MS can be a difficult condition that causes many unpredictable side effects and complications. Coping with MS pain can help patients learn how to manage uncomfortable symptoms, such as balance disorders, weakness or numbness. Below are five tips for treating MS and how to improve mobility and overall quality of life:

1. Learn More About MS Symptoms and Treatments

One of the first and most important steps to managing MS symptoms is to learn more about the disease and the side effects you may expect. While symptoms vary from person to person, it can be beneficial to learn some of the most common ones. Additionally, it is also important to consider what triggers may cause or worsen pain or uncomfortable side effects. Effective MS treatments can also minimize symptoms and improve a patient’s overall quality of life.

2. Follow a Healthy Diet and Exercise Program

Diet and exercise are important aspects of a healthy lifestyle. Research has found several individual dietary components that show potential for significant impact on MS. While everyone can benefit from a healthy diet and exercise, it can be especially beneficial for people with chronic diseases, such as multiple sclerosis.

While there is no special diet and exercise program specifically for MS, many patients notice improvements if they follow a diet low in fat and high in fiber and essential vitamins. Proper diet and light exercise can support healthy bowel and bladder function and maximize your overall energy. Improved cardiovascular fitness and strength can also minimize symptom severity.

3. Ensure You Get Adequate Rest

Many people with MS also experience sleep disruptions and problems, most commonly including insomnia. In more severe cases, patients may even experience leg spasms that worsen at night or when sleeping. Many people with MS experience sleep complications, with research showing 38% of MS patients experiencing poor sleep, 18% experiencing daytime tiredness and 38% experiencing fatigue.

If you are experiencing difficulty sleeping, you may want to consider establishing a nighttime routine for sleep and try going to bed around the same time each night. Many patients also experience success with meditation or mindfulness practices to fall asleep. You can also ask your physician for any advice or tips on how to get a better night’s sleep.

4. Avoid MS Triggers

An MS trigger is anything that may cause or worsen the severity of various MS symptoms. Learning these personal triggers and how to avoid them can minimize symptoms and even lower the risk of bringing on an uncomfortable MS flare-up. In addition to stress, one of the most common triggers for those with MS is overheating. It is important to learn general MS triggers and pay attention to ones that may be unique to you.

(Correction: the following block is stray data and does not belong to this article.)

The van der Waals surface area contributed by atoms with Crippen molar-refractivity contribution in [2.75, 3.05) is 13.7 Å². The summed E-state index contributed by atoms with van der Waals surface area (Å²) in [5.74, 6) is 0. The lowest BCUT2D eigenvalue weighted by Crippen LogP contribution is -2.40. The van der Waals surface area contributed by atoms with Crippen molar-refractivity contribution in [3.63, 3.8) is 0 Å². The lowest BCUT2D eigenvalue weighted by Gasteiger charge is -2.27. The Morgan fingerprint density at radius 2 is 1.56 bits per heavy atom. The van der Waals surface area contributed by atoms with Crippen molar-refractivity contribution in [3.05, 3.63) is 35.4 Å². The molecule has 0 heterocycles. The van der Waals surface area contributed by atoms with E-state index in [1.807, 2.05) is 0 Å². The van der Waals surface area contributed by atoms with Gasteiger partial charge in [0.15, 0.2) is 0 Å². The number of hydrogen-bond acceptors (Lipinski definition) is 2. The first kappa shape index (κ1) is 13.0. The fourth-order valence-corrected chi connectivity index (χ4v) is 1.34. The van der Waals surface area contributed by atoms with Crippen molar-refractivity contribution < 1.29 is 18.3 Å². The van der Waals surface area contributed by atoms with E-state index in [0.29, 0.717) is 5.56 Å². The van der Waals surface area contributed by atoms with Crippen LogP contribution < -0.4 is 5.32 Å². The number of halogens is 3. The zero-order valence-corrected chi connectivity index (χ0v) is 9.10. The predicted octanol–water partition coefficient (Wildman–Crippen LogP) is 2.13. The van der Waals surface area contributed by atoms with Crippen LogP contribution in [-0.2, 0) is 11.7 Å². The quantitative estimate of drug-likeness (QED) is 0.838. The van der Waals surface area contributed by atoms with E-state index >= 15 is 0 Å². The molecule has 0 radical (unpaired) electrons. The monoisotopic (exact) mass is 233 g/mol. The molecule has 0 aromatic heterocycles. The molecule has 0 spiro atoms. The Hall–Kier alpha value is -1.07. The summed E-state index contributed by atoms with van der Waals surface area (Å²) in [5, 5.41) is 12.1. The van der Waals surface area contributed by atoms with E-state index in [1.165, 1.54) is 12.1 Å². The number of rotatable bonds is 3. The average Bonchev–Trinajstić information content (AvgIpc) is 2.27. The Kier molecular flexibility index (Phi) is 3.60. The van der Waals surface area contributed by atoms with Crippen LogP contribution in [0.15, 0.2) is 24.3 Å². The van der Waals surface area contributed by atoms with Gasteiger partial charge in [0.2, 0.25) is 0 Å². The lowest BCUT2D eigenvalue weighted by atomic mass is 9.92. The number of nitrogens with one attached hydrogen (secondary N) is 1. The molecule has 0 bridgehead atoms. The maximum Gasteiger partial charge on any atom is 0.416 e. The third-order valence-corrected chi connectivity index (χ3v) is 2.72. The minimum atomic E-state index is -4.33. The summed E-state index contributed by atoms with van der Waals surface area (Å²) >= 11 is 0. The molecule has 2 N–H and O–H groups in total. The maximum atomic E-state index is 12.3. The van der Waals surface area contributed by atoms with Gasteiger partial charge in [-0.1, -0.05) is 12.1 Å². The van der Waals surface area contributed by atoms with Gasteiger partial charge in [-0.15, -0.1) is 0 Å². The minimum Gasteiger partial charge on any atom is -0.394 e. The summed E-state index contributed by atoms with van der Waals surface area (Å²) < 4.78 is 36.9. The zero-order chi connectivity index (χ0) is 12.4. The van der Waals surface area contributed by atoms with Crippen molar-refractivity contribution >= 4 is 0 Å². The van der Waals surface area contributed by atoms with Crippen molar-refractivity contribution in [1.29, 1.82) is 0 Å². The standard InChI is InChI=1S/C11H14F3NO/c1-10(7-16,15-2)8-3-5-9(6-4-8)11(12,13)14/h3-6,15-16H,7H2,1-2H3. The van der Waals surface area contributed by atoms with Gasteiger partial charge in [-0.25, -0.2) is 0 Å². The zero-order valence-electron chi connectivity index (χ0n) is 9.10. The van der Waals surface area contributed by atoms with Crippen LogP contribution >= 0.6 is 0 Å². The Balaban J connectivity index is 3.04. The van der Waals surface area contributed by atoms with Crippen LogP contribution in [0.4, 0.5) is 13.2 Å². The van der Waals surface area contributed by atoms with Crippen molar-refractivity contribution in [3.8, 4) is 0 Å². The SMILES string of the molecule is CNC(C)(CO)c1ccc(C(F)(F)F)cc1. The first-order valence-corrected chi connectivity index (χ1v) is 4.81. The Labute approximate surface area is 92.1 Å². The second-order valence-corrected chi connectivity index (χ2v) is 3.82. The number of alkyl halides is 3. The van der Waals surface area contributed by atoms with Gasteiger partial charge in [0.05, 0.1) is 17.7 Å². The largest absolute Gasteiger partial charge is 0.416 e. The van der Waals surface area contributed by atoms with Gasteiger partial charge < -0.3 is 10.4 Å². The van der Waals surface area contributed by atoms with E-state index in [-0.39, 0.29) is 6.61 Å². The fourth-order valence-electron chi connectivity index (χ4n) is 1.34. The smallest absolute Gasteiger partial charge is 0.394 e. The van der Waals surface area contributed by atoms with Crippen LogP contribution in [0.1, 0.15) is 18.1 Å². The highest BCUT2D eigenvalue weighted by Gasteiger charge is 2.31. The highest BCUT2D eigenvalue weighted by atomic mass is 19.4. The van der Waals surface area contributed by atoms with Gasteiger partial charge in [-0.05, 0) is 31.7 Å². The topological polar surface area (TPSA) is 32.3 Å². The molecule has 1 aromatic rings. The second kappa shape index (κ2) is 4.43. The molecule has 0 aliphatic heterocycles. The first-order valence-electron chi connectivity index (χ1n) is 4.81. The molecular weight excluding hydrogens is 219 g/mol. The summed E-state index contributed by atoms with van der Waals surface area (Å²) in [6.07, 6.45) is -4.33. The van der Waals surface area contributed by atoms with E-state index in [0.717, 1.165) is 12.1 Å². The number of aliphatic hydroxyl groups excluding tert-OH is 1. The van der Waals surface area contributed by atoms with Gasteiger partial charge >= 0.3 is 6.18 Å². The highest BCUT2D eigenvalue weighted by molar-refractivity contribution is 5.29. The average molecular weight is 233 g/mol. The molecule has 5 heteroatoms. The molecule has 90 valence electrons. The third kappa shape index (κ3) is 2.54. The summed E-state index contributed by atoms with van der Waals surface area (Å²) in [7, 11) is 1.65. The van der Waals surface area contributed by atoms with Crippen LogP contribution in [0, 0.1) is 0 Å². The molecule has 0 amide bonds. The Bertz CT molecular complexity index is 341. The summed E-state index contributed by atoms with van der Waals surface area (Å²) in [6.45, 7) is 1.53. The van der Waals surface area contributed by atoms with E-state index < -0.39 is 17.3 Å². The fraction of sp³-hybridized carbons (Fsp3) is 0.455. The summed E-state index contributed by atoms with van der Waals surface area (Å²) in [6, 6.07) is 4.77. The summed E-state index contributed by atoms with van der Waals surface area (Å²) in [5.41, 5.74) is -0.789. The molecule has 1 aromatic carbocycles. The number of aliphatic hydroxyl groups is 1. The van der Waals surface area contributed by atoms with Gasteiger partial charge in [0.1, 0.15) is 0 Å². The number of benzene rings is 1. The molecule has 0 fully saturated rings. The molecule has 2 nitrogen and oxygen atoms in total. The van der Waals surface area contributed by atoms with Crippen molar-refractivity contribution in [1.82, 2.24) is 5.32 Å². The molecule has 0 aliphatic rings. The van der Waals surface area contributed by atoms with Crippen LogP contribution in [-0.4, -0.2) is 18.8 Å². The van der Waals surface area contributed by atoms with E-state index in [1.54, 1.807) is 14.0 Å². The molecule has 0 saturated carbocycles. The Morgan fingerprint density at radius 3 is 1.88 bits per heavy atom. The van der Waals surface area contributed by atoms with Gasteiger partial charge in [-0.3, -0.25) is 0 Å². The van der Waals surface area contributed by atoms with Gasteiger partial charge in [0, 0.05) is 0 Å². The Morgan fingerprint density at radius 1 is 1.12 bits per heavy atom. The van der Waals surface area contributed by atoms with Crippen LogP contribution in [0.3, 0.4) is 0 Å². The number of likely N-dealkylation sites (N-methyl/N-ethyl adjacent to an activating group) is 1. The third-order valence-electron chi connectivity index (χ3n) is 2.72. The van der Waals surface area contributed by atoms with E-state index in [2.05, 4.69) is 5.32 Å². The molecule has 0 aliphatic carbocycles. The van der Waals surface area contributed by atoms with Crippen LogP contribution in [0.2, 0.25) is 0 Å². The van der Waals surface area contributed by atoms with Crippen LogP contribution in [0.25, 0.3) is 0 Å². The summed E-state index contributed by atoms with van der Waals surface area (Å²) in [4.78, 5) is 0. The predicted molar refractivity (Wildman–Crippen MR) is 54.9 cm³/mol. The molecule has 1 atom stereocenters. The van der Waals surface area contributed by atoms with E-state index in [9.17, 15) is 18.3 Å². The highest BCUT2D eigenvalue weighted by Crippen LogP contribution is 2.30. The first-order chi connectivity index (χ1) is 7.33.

5. Organize Your Environment

An MS flare-up can cause numerous uncomfortable symptoms and make daily activities difficult, including simply navigating your home. If you have noticed a specific part of your home has become more difficult to navigate or walk freely through, you may want to consider changing your environment to better fit your mobility. For example, some patients may declutter a hallway or certain area of their house to allow easier movement. Organizing your environment can reduce injury risk and maximize your mobility.

Exhausted the Traditional Medical Model? Try Upper Cervical Chiropractic Methods!

The National Upper Cervical Chiropractic Association (NUCCA) is a specialized and innovative form of upper cervical care. NUCCA is a painless spinal procedure that can alleviate pressure and stress from the nervous system and restore the pelvis, skull and spine back to their proper positions. When the pressure is taken off the nerves, a NUCCA treatment allows the body to return to its healthy state.

To start with multiple sclerosis treatment, contact us online today or call (914) 686-6200.


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Dr. George Gertner is a family man, healer, philanthropist, author of “The Gift of Hope”, public speaker, and founder of one of the world’s busiest Upper Cervical Chiropractic clinics.

After receiving his bachelors degree in biology from Hofstra University in Hempstead, NY Dr. Gertner moved to Atlanta, GA to attend Life University. Before graduation, Dr. Gertner had a severe injury to his lower back. Traditional chiropractic procedures were not providing relief until he met a chiropractor that specialized in NUCCA (National Upper Cervical Chiropractic Association.)

Then he spent the next two years mentoring from one of the best Upper Cervical doctors; learning in the same office that helped change his life. After two years, Dr. Gertner returned home to New York to open his own office. He currently is one of less than 300 NUCCA chiropractors worldwide.

Dr. Gertner has been featured numerous times in Chiropractic Monthly Magazine for his expertise in treating Trigeminal Neuralgia and Myofascial Pain. Dr. Gertner has lectured locally and nationwide discussing various symptoms using the Upper Cervical technique.